Date: 2018-03-12 09:53
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The other thing is you can have a religious man (even a rabbi in this case) come to your house and teach, say, a 8-part series on a topic like parenting, marriage, kindness, or business ethics. This way your husband can see how Torah wisdom directly applies to issues relevant to him &ndash and provides meaningful answers. Perhaps it is worth the investment for you to underwrite the cost, just to get the ball rolling.
&ldquo As I got older and moved to New York, I started getting closer to [my grandmother,]&rdquo Davis says, noting that all Grandma Roza wants is for her children and their children to marry Jewish people and continue the traditions.
Contrary to popular belief, the majority of Mormon men do not go on missions, which typically entail a mix of community service and proselytizing. Mormon men are being asked to serve missions at precisely the time in their lives—late teens and early twenties—when sociologists say men are most susceptible to dropping out of organized religion. Cragun believed the dropout problem among men is the real reason why, in 7567, the LDS church lowered the age at which Mormon men can start serving missions from 69 to 68: “I think they were losing too many men who would go off to college or get a job before they turned nineteen and then realize they didn’t want to stop and serve a mission.”
The Orthodox Union’s executive vice president, Rabbi Steven Weil, told me he believed a backlash to the increasingly outlandish dowries was brewing. “You don’t marry for money,” Weil said. “This is not our religion.”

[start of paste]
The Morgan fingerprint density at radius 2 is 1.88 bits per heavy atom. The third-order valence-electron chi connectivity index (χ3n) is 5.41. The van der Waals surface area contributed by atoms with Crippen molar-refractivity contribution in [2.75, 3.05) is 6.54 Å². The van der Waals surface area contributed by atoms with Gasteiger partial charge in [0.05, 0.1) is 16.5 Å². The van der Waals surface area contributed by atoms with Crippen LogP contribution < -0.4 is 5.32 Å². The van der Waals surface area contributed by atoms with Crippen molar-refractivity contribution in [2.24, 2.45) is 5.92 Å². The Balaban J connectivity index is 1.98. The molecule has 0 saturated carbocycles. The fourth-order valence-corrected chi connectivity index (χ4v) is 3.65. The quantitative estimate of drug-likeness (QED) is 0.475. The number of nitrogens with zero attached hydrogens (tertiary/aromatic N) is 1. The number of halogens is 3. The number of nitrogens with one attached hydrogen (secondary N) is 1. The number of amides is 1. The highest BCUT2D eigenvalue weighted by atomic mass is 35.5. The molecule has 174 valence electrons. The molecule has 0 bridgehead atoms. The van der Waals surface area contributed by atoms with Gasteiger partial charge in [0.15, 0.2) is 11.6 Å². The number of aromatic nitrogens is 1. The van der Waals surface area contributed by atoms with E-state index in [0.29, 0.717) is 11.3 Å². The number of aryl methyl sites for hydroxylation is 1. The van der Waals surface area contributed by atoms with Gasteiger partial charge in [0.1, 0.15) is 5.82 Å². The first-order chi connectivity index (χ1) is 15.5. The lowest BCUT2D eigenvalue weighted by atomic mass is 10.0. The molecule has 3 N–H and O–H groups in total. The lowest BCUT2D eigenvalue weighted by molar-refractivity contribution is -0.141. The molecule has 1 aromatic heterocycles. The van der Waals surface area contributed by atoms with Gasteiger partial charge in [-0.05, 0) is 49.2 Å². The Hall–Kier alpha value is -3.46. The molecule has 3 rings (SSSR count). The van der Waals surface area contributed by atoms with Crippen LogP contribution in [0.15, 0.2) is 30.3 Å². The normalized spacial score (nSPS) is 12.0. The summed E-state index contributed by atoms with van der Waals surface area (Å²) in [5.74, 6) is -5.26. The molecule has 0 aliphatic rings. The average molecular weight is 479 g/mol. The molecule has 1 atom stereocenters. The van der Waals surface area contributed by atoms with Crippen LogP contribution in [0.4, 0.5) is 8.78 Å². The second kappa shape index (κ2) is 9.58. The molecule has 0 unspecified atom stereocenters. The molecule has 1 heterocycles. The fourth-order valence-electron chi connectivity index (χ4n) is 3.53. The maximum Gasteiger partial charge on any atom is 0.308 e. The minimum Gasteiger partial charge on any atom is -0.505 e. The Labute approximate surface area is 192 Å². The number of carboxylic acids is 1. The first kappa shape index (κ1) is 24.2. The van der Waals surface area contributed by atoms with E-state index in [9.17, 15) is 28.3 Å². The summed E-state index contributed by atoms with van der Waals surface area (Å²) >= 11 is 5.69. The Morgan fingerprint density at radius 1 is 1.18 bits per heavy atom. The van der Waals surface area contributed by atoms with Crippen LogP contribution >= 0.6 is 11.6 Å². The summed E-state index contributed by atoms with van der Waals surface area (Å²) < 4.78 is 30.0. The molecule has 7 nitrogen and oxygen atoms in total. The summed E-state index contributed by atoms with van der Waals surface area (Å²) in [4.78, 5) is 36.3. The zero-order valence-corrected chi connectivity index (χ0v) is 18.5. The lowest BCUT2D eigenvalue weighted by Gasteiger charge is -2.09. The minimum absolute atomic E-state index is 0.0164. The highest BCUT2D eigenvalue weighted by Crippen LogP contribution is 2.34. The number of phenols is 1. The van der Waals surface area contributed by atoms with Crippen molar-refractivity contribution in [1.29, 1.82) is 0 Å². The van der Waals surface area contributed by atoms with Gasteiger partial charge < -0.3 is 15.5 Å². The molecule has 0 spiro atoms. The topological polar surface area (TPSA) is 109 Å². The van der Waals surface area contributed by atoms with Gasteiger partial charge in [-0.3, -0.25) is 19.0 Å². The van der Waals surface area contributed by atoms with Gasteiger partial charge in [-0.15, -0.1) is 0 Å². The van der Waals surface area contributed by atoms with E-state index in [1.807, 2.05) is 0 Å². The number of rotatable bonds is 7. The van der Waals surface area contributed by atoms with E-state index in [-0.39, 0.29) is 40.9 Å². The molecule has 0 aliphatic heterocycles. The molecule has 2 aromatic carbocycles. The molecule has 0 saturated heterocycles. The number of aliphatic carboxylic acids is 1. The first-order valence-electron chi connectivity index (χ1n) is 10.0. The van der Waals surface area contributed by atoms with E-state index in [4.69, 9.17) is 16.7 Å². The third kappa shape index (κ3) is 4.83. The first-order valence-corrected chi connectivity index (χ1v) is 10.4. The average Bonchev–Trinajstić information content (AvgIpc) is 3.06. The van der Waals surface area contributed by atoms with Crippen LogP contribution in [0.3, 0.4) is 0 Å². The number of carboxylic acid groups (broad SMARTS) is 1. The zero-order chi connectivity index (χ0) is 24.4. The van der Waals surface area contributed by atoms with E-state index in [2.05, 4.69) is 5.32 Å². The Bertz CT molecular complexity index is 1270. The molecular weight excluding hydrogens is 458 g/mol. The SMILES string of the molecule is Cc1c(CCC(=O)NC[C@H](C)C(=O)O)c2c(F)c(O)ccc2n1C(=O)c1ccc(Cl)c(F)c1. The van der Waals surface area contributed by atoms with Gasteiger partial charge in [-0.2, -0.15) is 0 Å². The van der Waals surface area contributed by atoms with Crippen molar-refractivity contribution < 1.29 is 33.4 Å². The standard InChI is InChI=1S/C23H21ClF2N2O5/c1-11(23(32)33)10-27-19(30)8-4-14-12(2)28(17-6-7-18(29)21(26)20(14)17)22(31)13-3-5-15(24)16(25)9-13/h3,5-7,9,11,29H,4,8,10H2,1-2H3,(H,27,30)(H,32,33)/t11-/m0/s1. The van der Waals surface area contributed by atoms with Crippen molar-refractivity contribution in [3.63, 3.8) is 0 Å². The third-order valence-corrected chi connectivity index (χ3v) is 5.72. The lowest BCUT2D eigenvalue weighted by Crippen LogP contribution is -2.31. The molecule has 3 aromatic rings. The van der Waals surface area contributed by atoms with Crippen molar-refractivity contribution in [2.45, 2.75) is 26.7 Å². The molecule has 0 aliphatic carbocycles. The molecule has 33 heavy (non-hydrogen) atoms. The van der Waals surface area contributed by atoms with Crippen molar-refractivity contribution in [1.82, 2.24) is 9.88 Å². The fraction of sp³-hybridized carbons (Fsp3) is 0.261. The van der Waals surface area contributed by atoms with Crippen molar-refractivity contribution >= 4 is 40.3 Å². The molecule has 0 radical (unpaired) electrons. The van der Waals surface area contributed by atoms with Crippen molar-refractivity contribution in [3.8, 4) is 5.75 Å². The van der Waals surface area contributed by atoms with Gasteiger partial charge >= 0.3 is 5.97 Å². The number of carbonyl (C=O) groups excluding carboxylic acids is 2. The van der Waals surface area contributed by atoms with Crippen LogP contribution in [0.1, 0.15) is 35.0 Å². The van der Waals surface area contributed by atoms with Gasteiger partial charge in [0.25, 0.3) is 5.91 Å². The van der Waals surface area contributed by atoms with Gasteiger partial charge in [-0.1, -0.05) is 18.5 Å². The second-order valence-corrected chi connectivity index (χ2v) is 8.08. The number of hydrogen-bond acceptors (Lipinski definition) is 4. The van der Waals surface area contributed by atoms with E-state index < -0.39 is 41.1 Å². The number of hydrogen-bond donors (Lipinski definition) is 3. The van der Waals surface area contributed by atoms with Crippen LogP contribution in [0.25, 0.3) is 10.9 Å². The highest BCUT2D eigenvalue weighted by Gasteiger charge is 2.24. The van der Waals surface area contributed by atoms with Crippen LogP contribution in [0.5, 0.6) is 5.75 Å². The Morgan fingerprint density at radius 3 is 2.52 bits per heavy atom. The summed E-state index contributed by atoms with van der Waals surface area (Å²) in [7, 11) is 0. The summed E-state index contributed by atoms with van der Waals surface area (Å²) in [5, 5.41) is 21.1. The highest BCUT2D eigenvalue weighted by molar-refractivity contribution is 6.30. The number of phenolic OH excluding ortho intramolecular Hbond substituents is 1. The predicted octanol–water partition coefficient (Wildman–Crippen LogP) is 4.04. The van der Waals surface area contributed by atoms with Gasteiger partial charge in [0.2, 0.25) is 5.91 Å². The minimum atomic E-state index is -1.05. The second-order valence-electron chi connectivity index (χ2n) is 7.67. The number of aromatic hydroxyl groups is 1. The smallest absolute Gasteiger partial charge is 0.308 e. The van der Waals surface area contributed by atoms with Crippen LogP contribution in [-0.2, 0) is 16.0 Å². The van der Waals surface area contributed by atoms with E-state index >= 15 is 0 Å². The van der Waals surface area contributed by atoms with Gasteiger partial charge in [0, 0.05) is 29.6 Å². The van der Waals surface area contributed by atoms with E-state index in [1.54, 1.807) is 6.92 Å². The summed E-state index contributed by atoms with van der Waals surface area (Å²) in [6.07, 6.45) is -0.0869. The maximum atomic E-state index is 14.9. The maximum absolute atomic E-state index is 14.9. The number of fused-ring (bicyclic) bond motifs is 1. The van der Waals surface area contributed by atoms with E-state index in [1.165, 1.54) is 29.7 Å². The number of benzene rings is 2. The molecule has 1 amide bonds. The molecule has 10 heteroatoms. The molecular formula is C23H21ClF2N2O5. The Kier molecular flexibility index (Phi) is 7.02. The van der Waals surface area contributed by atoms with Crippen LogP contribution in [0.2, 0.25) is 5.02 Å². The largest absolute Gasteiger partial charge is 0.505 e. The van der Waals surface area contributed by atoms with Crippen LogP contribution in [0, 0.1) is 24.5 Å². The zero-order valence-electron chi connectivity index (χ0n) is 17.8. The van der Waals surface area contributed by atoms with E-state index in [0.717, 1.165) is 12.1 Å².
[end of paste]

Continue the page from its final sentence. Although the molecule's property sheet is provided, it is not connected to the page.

Davis incorporates bits of tradition into each dinner she hosts, whether it&rsquo s a group of modern Orthodox Jews or, what&rsquo s more common, a group of Secular ones. (At the dinner I attended, fewer than half the group could read Hebrew.)
&ldquo It&rsquo s a huge passion of mine to take a direct role in stopping [ anti-Semitism, ]&rdquo she says. &ldquo A lot of it goes back to my grandma&rsquo s story. It&rsquo s inspired me to do whatever I can to continue the tradition and to modernize Shabbats to make them for the times today.
For Orthodox Jewish women, as for Mormon ones, getting married and having children is more than a lifestyle choice. Marriage and motherhood are essentially spiritual obligations, which is why the Orthodox marriage crisis is so hotly debated and why it has earned its own moniker. Shidduch is the Hebrew word for a marriage match, and Orthodox Jews (including the more assimilated Modern Orthodox) now refer to the excess supply of unmarried women in their communities as the Shidduch Crisis.
The bottom line: According to a 7568 article in the Jewish weekly Ami Magazine, there are now 8,555 unmarried Orthodox women between the ages of 75 and 95 in the New York City metro area and another 555 over 95. That’s a huge number when you consider that New York’s Yeshivish Orthodox—the segment of the Orthodox community most affected by the Shidduch Crisis—has a total population of 97,555, according to the Jewish Community Study of New York published by the UJA-Federation of New York in 7567.
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